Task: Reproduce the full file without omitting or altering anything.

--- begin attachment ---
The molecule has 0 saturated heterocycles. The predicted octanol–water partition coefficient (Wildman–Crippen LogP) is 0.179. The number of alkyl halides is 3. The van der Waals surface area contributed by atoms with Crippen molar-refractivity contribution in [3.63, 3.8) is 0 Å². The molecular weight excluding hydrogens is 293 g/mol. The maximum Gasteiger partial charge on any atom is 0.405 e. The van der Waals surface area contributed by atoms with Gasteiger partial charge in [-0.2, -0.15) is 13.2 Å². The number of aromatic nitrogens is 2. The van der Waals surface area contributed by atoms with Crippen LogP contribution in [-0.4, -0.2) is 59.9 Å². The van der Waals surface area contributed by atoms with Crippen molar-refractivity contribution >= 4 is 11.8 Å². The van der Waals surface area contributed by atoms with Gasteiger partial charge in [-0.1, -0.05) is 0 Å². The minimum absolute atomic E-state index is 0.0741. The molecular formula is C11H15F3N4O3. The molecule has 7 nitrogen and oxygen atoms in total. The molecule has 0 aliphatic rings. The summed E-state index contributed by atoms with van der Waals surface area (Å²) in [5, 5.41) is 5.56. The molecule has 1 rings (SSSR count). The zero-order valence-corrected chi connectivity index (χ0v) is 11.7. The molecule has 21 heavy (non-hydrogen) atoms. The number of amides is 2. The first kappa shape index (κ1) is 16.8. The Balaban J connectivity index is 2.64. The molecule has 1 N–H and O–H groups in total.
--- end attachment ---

The molecule has 0 saturated heterocycles. The predicted octanol–water partition coefficient (Wildman–Crippen LogP) is 0.179. The number of alkyl halides is 3. The van der Waals surface area contributed by atoms with Crippen molar-refractivity contribution in [3.63, 3.8) is 0 Å². The molecular weight excluding hydrogens is 293 g/mol. The maximum Gasteiger partial charge on any atom is 0.405 e. The van der Waals surface area contributed by atoms with Gasteiger partial charge in [-0.2, -0.15) is 13.2 Å². The number of aromatic nitrogens is 2. The van der Waals surface area contributed by atoms with Crippen LogP contribution in [-0.4, -0.2) is 59.9 Å². The van der Waals surface area contributed by atoms with Crippen molar-refractivity contribution >= 4 is 11.8 Å². The van der Waals surface area contributed by atoms with Gasteiger partial charge in [-0.1, -0.05) is 0 Å². The minimum absolute atomic E-state index is 0.0741. The molecular formula is C11H15F3N4O3. The molecule has 7 nitrogen and oxygen atoms in total. The molecule has 0 aliphatic rings. The summed E-state index contributed by atoms with van der Waals surface area (Å²) in [5, 5.41) is 5.56. The molecule has 1 rings (SSSR count). The zero-order valence-corrected chi connectivity index (χ0v) is 11.7. The molecule has 21 heavy (non-hydrogen) atoms. The number of amides is 2. The first kappa shape index (κ1) is 16.8. The Balaban J connectivity index is 2.64. The molecule has 1 N–H and O–H groups in total.